Iowa trooper wrote just eight tickets as candidate
BROOKLYN (AP) — An Iowa highway patrolman who was recently elected to the Legislature wrote almost no tickets to his future constituents during his successful campaign for a state House seat.
The annual number of citations issued by Trooper Jon Thorup plummeted in 2018 as he mounted his first run for public office, reaching an all-time low in his long career. He issued a total of eight tickets during 155 shifts, or one for every 45 issued by the average trooper statewide in 2018. It was a fraction of the number Thorup wrote in the two prior years, when he averaged 117 annually.
Thorup did not cite a single distracted, drugged, drunken or reckless driver in 2018 and issued only two speeding tickets, according to Iowa State Patrol data obtained by The Associated Press under the open records law.
Thorup, a Republican from Knoxville, conceded that his ticket numbers were too low and that his superiors have long told him that. But he said they simply reflect his different philosophy than other troopers in how he does his job.
“Looking at the last year, could I have done more? Yeah. I wish I had,” Thorup said in an interview with AP. “But even having said that, I was responding to things that also needed to be responded to. In rural Iowa we should be dealing with a lot of other stuff, too.”
Megan Suhr, a Knoxville city councilor who ran the campaign of Thorup’s Democratic opponent in the November election, said Thorup’s low ticket numbers were a potential public safety concern and waste of tax dollars.
“It’s fine to want to be everybody’s friend but you still have a job to do,” she said. “How do you justify paying salary and benefits to somebody that’s not doing the work?”
Thorup said his police work will help him be an effective lawmaker, saying it puts him in close contact with constituents and gives him an informed perspective on rural law enforcement.
Thorup is vice chairman of the House Public Safety Committee. He is advocating for more funding for equipment and personnel, including more troopers and cold case agents, for the Iowa Department of Public Safety.
The data point to a potential conflict of interest for Thorup, the first active trooper in history to serve in the General Assembly. He patrols the same area that he represents, which means he can determine whether his constituents face charges or get off without consequences. Thorup issued 118 warnings in 2018, about one-quarter the number of average troopers, according to patrol data obtained under the open records law.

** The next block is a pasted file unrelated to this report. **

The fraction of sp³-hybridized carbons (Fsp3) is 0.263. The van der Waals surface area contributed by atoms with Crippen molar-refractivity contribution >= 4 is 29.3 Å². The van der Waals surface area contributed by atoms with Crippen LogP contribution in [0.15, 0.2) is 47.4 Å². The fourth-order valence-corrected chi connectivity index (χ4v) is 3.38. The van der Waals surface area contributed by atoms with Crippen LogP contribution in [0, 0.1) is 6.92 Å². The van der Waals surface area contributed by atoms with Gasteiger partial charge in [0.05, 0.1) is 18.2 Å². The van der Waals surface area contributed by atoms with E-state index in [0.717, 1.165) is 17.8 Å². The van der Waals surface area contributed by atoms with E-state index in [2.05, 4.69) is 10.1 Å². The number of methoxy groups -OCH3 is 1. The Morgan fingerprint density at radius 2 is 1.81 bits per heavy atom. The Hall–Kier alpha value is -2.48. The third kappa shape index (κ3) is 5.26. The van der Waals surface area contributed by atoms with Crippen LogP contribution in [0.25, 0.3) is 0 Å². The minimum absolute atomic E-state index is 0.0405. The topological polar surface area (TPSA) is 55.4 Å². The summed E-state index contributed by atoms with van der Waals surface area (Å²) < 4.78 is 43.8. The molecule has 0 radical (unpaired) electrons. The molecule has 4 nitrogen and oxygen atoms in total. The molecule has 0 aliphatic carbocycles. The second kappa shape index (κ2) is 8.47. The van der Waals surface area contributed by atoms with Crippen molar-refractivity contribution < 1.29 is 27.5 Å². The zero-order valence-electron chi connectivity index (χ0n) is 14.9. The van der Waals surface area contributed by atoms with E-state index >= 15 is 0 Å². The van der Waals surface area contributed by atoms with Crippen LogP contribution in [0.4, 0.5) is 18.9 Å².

Thorup announced in early 2018 that he would run for an open seat representing his hometown of Knoxville and nearby towns. Thorup’s two decades of public safety experience was the centerpiece of his campaign, with his website declaring, “He knows what it takes to make us safer.”
Thorup defeated another Republican in the June primary, then beat Democrat Ann Fields in the November election, winning both races with more than 60 percent of the vote.
During the session, Thorup is on an unpaid leave of absence from his $85,000-per-year trooper job at the patrol’s district office in Osceola but intends to return to duty when lawmakers finish their work this spring. He often works in Marion County but on some shifts is assigned to patrol a stretch of Interstate 35 outside of his legislative district.
Thorup, 42, said that he has always been a below-average ticket writer but that his numbers in 2018 were particularly low because he took more vacation than normal in order to campaign. He added that he was often tired during his shifts because of his off-duty political work.
He said the stretch of interstate he patrols is “more laid back” than others in the state and that there has been a decline in the number of drugged and drunken drivers on the road. He cited six drivers for not being properly licensed and two for speeding. He wrote his final citation of the year on Aug. 14, despite working dozens of shifts after that.
Thorup acknowledged his reputation as a friendly officer helped his campaign but denied that he changed his approach for politics. Thorup, who joined the department in 1996 at age 20, said that working with local sheriffs and fire departments to respond to calls in rural areas has always been his top priority.
He acknowledged that his superiors have consistently told him he should write more tickets, but that they have praised his performance in other areas. The patrol’s new chief, Nathan Fulk, and spokesman Nathan Ludwig didn’t respond to requests for comment about Thorup’s ticket numbers.
Knoxville radio reporter Bob Leonard called Thorup a reliable and friendly presence at fires, car accidents and other emergency scenes. He said that he was once pulled over by Thorup for speeding years ago and let go with a warning.
“I know personally he does pull people over,” Leonard said.